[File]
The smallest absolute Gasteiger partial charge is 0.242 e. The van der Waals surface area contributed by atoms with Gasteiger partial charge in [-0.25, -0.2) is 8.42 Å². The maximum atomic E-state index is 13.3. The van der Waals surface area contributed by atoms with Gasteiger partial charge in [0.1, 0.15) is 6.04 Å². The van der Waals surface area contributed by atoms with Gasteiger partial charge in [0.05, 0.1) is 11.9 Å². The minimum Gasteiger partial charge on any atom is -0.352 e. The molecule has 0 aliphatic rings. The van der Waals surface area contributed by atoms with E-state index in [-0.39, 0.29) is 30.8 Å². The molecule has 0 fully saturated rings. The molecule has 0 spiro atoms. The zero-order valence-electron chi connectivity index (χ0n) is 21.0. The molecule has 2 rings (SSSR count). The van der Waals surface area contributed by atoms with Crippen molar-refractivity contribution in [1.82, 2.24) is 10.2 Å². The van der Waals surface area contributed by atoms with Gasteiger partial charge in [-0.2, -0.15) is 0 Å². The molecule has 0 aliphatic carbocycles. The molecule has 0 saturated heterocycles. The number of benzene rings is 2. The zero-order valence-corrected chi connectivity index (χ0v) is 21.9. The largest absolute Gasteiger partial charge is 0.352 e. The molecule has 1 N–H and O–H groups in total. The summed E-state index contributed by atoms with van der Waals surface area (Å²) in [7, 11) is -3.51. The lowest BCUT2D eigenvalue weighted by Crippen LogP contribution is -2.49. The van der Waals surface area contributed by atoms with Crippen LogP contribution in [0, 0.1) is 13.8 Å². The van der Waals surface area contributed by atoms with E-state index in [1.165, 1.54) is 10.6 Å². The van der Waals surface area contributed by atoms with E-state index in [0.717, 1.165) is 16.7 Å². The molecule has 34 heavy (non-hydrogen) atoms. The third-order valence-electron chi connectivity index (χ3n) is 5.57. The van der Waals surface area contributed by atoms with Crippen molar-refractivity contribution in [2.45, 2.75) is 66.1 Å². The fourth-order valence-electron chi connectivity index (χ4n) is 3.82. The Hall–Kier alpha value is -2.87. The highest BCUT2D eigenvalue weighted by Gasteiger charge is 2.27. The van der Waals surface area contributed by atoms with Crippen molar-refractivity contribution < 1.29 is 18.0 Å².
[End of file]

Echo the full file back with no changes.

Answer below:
The smallest absolute Gasteiger partial charge is 0.242 e. The van der Waals surface area contributed by atoms with Gasteiger partial charge in [-0.25, -0.2) is 8.42 Å². The maximum atomic E-state index is 13.3. The van der Waals surface area contributed by atoms with Gasteiger partial charge in [0.1, 0.15) is 6.04 Å². The van der Waals surface area contributed by atoms with Gasteiger partial charge in [0.05, 0.1) is 11.9 Å². The minimum Gasteiger partial charge on any atom is -0.352 e. The molecule has 0 aliphatic rings. The van der Waals surface area contributed by atoms with E-state index in [-0.39, 0.29) is 30.8 Å². The molecule has 0 fully saturated rings. The molecule has 0 spiro atoms. The zero-order valence-electron chi connectivity index (χ0n) is 21.0. The molecule has 2 rings (SSSR count). The van der Waals surface area contributed by atoms with Crippen molar-refractivity contribution in [1.82, 2.24) is 10.2 Å². The van der Waals surface area contributed by atoms with Gasteiger partial charge in [-0.2, -0.15) is 0 Å². The molecule has 0 aliphatic carbocycles. The molecule has 0 saturated heterocycles. The number of benzene rings is 2. The zero-order valence-corrected chi connectivity index (χ0v) is 21.9. The largest absolute Gasteiger partial charge is 0.352 e. The molecule has 1 N–H and O–H groups in total. The summed E-state index contributed by atoms with van der Waals surface area (Å²) in [7, 11) is -3.51. The lowest BCUT2D eigenvalue weighted by Crippen LogP contribution is -2.49. The van der Waals surface area contributed by atoms with Crippen LogP contribution in [0, 0.1) is 13.8 Å². The van der Waals surface area contributed by atoms with E-state index in [1.165, 1.54) is 10.6 Å². The van der Waals surface area contributed by atoms with E-state index in [0.717, 1.165) is 16.7 Å². The molecule has 34 heavy (non-hydrogen) atoms. The third-order valence-electron chi connectivity index (χ3n) is 5.57. The van der Waals surface area contributed by atoms with Crippen molar-refractivity contribution in [2.45, 2.75) is 66.1 Å². The fourth-order valence-electron chi connectivity index (χ4n) is 3.82. The Hall–Kier alpha value is -2.87. The highest BCUT2D eigenvalue weighted by Gasteiger charge is 2.27. The van der Waals surface area contributed by atoms with Crippen molar-refractivity contribution < 1.29 is 18.0 Å².